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Neither fort is open to the public but both can be viewed from the shore. Bull Sand is best viewed from Spurn Point which is accessed via a pleasant walk along the peninsula (now a nature reserve). The remains of shore batteries are also visible along this route. Haile Sand Fort can be viewed from the beach at Cleethorpes.


Humber Forts. The two forts were built to defend the entrance to the Humber estuary and operated in conjunction with shore batteries on Spurn Point.



Car Park (Cleethorpes)

DN35 0AR

53.540669N 0.000636W

Haile Sand Fort


53.534668N 0.033934E

Car Parking (Spurn)

HU12 0UH

53.613542N 0.141076E

Bull Sand Fort


53.567647N 0.063196E

Notes:  The beach at Cleethorpes, best for viewing Haile Sand Fort, has a dedicated (pay and display) car park. At Spurn Point Nature Reserve, for Bull Sand Fort, there is a car park at the entrance followed by a 3 mile walk to view the structure at its closest point to land.


The outbreak of World War I led to a review of coastal defences and in 1915 two large circular forts were built in the Humber estuary; Bull Sand Fort and Haile Sand Fort. Both remained in use during World War II before being decommissioned in 1956.



The outbreak of World War I in 1914 led to the threat of German naval activity in the north sea - both from U-boats and the Grand Fleet - prompting a series of defences along the East Coast. The Humber estuary was assigned as a safe muster area for convoys and accordingly a number of defences were built to control the entrance. Two batteries were installed on either side of Spurn Point and two forts were built in the estuary itself; Haile Sand Fort, in immediate vicinity of the Lincolnshire coast, and Bull Sand Fort. Work started on these in May 1915.

Bull Sand Fort

Bull Sand Fort was the larger of the two fortifications designed to dominate the primary channel into the Humber estuary. The fort was constructed on top of a submerged sandbank by driving two concentric steel rings into the ground and depositing thousands of tons of chalk and rubble to form a firm foundation. The fort itself was a four-level, steel framed, circular structure reinforced by concrete and its seaward side was fitted out with 12-inches of armour designed to withstand gunfire from heavy naval units. It was armed with four 6-inch MkVII guns and had four searchlights. It had sufficient accommodation for a garrison of 200 men with fresh water pumped into storage tanks from a natural stream below the seabed. The complexity of the fort's construction meant that it wasn't actually completed until December 1919 - over a year after the First World War had ended.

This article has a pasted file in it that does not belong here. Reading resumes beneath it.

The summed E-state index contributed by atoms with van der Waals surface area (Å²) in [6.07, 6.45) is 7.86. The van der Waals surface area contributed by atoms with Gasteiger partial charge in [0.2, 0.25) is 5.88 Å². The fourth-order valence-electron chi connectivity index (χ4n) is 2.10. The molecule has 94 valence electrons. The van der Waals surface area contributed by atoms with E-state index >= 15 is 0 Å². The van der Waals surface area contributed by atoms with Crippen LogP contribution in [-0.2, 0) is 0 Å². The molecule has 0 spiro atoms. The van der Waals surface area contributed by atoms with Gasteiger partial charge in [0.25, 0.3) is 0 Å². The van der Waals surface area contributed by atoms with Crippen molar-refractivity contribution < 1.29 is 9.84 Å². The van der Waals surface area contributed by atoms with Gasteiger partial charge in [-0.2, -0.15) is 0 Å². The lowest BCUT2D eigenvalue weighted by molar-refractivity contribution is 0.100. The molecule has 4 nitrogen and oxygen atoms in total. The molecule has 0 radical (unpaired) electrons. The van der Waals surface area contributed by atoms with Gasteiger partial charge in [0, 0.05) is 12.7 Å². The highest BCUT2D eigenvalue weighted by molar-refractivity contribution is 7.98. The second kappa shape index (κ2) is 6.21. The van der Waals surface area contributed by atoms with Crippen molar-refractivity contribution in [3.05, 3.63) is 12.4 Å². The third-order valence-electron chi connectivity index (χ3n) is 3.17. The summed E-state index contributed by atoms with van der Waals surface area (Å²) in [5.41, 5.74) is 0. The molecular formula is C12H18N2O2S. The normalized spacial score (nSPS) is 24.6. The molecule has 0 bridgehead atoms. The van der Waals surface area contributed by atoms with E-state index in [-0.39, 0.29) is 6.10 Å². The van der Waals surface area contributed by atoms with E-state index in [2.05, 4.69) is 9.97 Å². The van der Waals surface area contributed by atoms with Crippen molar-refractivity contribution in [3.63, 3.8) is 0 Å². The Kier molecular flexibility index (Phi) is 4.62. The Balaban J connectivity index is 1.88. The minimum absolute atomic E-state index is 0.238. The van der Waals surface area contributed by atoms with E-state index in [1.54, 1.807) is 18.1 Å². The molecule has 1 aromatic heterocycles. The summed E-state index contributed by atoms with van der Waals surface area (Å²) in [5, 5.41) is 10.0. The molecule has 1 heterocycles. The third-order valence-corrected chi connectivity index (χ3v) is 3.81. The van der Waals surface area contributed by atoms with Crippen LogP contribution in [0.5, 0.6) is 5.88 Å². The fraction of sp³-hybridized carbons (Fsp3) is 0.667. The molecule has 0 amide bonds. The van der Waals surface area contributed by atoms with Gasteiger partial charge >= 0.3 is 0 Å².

Bull Sand Fort was mothballed during the inter-war years but in 1939 was manned by the East Riding Heavy Artillery Regiment (442 Coast). By this period the threat for fast motor attack boats had increased and so the fort's armament was modified to include two 6-pounder Quick Firing Guns.

Haile Sand Fort

Haile Sand Fort was built on a hexagonal concrete foundation on a sandbank some 500 metres off the Lincolnshire coast and was operational by late 1917. A four storey structure, it was a circular concrete fort covered with light steel armour. Additional steel supports internal to the fort hardened the structure further. A two-storey central battery observation tower topped the structure and it was originally armed with two 4-inch Quick Firing Guns.

Like Bull Sand, the fort was garrisoned by East Riding Heavy Artillery Regiment (442 Coast) from 1939 onwards at which time the fort was armed with two 12-pounder guns. These were downgraded to two 6-pounders in 1941.


A review of coastal defence led to the army decommissioning both forts in 1956. Today both are abandoned, aside from hosting automated navigational markers, although are in sound condition.

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Haile Sand Fort

Bull Sand Fort